Upbringing, career, social and professional milieu, public role, and private ambition, together with the climate of opinion he was born to and helped to transmit, all combined to keep Scott thus disadvantaged. Circumstance and character alike cast him for a part for which he was underqualified, and when his luck ran out his shortcomings, always apparent, looked glaring. Yet there are two things to remember. First, the voyage of the Discovery was distinguished for its sledging achievements and its literary recording; and second, Scott did reach the Pole (unless one starts counting in yards), and of all feats of polar exploration, north and south, Scott’s Last Journey is the first in most people’s minds. So had one the incentive, one could argue that he didn’t do too badly after all and still deserves his old laurels as well as his new rue.

That said, let there be no doubt that Scott and Amundsen is a book that had to be written. On the evidence assembled from a mass of sources published, Scott stands convicted on two counts.

The first is his concept of Great Britain’s imperial destiny, her god-given rightness and righteousness and natural superiority to all other peoples and nations, with which was allied his private dream of fame and glory. There would seem to me to be nothing very heinous in this. The British Empire looked the best imperial bet in sight for most of Scott’s life, and as an officer and a gentleman he was sworn to its service. Mr. Huntford points out repeatedly that there was a mystique of fame circulating in Britain, fame to be won by courage and suffering and if need be by self-sacrifice at the call of duty. Rorke’s Drift and “A Private of the Buffs,” as it were, “The Charge of the Light Brigade” and Scott’s Last Journey, the Romantic Twilight of the Heroic Ideal. Here again, had one the inclination, one could argue that by reaching the Pole Scott did everything the Service, his superiors, and his inner self required of him.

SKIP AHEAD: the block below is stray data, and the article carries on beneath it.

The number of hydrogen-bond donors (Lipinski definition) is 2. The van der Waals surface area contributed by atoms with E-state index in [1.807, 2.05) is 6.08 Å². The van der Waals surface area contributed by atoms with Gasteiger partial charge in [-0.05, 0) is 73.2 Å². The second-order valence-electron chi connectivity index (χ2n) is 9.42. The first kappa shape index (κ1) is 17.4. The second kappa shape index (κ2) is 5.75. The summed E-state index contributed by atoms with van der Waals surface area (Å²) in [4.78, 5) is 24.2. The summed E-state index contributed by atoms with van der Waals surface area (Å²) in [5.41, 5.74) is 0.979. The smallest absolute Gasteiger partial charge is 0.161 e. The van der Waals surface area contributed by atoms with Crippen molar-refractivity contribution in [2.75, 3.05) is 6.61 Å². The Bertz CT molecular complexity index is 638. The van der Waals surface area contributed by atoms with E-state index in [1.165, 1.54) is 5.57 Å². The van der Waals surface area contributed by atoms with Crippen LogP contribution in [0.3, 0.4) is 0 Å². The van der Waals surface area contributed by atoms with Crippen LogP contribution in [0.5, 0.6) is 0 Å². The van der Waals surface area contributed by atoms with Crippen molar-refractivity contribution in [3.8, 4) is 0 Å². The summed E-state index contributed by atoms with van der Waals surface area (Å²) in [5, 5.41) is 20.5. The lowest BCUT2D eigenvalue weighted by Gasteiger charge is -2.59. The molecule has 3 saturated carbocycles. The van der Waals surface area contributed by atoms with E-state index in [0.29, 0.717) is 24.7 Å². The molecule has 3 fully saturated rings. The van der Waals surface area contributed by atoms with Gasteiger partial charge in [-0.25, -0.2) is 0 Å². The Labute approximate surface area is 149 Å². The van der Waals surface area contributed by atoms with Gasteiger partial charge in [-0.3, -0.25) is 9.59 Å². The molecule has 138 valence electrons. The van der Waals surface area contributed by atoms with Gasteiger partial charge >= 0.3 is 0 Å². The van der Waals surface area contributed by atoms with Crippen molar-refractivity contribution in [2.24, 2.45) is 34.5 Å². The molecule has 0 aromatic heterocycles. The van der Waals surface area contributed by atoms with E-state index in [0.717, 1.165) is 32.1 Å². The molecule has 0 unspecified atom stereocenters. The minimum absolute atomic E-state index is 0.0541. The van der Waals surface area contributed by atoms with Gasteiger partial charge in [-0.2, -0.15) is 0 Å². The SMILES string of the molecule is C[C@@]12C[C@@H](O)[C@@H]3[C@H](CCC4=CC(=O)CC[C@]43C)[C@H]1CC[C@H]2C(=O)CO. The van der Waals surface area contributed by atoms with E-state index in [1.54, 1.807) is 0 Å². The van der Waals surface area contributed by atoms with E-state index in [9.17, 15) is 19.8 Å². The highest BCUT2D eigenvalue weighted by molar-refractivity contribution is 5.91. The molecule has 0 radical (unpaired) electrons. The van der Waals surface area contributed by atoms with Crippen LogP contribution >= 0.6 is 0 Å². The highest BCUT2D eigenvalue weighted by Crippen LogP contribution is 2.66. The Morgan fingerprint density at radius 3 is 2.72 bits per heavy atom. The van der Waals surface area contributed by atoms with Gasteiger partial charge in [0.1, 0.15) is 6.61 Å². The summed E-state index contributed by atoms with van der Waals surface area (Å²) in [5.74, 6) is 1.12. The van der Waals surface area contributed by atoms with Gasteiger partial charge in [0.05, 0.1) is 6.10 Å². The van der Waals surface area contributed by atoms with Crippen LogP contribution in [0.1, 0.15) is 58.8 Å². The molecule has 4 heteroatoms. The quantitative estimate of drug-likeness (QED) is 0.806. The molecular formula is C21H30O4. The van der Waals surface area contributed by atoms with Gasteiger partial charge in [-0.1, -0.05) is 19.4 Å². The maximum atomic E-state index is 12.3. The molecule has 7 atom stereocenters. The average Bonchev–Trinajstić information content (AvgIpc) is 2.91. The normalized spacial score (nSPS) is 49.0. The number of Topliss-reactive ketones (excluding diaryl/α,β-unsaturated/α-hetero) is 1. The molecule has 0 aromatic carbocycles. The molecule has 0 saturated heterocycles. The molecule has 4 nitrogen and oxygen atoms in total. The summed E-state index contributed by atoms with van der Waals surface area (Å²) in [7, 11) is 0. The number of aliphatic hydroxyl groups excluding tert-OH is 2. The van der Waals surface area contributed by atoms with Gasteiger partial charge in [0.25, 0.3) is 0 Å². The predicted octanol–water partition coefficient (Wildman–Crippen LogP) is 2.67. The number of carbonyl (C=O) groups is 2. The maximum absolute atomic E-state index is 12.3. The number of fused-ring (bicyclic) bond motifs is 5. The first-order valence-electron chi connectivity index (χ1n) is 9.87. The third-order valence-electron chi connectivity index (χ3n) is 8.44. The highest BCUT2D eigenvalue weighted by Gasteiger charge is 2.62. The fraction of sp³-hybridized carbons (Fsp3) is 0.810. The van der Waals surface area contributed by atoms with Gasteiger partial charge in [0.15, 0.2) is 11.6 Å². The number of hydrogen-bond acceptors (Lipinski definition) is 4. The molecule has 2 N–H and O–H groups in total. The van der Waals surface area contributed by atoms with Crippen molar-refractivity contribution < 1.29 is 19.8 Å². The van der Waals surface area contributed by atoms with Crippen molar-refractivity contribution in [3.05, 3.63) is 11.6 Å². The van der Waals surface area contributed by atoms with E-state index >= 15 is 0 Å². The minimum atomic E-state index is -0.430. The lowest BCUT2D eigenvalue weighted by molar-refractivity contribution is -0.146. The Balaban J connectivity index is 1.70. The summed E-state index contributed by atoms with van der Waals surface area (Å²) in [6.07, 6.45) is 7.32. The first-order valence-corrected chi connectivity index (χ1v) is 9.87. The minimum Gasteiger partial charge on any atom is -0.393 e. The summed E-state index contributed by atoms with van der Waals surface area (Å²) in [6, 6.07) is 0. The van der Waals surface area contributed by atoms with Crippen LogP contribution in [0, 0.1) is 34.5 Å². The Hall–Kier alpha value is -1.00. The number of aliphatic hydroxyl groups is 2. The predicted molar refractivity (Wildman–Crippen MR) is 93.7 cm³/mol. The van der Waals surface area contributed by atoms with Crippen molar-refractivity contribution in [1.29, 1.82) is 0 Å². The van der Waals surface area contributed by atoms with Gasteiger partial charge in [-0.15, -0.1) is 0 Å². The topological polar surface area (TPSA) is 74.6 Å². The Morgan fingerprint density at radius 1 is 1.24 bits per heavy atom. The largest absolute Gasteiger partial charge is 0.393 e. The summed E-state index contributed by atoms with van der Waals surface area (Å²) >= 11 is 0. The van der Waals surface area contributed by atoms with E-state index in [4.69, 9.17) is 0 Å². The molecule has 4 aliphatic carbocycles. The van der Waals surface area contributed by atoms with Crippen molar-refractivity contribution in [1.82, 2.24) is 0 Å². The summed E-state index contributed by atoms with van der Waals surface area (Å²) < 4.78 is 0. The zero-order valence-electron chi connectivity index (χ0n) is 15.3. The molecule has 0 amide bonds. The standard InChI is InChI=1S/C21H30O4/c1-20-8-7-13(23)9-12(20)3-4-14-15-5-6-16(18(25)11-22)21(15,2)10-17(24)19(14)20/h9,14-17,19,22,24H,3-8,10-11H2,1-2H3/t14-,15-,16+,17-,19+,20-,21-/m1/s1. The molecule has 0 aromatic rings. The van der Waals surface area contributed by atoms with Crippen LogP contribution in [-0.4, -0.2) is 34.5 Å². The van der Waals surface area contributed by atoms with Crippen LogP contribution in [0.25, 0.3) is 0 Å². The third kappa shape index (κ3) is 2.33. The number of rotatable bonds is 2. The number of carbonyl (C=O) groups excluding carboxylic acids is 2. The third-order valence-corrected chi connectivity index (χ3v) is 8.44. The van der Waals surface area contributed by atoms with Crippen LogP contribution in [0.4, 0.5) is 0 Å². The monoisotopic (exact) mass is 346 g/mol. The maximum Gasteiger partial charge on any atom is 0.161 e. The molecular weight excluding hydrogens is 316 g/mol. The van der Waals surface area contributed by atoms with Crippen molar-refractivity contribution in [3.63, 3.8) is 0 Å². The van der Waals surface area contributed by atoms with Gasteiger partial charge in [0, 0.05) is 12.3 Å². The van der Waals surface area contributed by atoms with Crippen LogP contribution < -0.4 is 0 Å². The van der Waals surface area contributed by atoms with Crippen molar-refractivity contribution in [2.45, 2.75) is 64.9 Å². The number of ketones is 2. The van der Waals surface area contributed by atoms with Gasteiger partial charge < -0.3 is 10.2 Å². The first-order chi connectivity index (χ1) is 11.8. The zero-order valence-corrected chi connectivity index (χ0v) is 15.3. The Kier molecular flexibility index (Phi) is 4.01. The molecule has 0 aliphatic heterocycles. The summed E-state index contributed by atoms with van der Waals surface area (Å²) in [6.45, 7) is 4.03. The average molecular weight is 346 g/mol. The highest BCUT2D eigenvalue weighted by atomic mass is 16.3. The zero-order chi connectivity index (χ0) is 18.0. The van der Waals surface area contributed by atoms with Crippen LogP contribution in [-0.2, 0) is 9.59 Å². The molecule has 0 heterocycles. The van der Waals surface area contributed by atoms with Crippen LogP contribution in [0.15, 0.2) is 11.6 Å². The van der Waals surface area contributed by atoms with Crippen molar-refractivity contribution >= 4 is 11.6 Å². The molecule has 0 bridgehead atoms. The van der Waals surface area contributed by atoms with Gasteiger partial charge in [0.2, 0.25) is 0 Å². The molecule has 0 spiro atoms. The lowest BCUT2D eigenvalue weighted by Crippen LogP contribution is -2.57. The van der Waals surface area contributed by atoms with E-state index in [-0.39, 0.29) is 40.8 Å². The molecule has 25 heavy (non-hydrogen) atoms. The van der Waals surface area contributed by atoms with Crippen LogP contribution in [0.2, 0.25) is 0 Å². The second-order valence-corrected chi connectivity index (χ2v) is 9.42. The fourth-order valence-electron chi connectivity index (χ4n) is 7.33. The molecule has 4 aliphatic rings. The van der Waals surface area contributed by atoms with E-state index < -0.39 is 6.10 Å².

The more serious charge that Mr. Huntford documents against Scott is that he was at best ill-judging and inefficient, and at worst culpably because avoidably so. His was still the heroic age of polar exploration: man not machine against nature, but there were by now valuable auxiliaries at man’s service. To rely on the murderous toil of men hauling sledges when dogs had proved their worth was a cruel folly; to neglect the lessons about clothing, heating, tents, sledges, diet, and disease so brilliantly and painfully learned by Nansen, Sverdrup, Amundsen, and their like defied common sense; and the frightening risks incurred by Scott’s muddle and miscalculation during his last march invited, and one may now say ensured, the ills that overwhelmed it.

Scott as leader shared each risk and hardship encountered by his men, but it was irresponsible of him to court more of both than was necessary. More skill with dogs (and dogs of the right Greenland breed), more practice on skis and in the arts of navigation, a healthier diet, more frequent and better marked caches—each or any combination of these could have saved their lives, but in respect of each Scott as leader was found wanting. The English polar party were romantic heroes, the Norwegians heroic realists, which made all the difference in the world.

There may be books written to rebut Scott and Amundsen, but at present its evidence and verdict look convincing. Within the limits of our human imperfection Amundsen did just about everything that could be expected of him, or of any other man. Scott may be allowed to have done his best, but technically considered it was a poor and outmoded best. He will remain a British hero, but of a twofold kind: a brave man in adversity, an honor no one can take from him, and the lead player in a cautionary tale, a distinction most men would gladly avoid. Scott and Amundsen draws the moral of that tale.

This Issue

July 17, 1980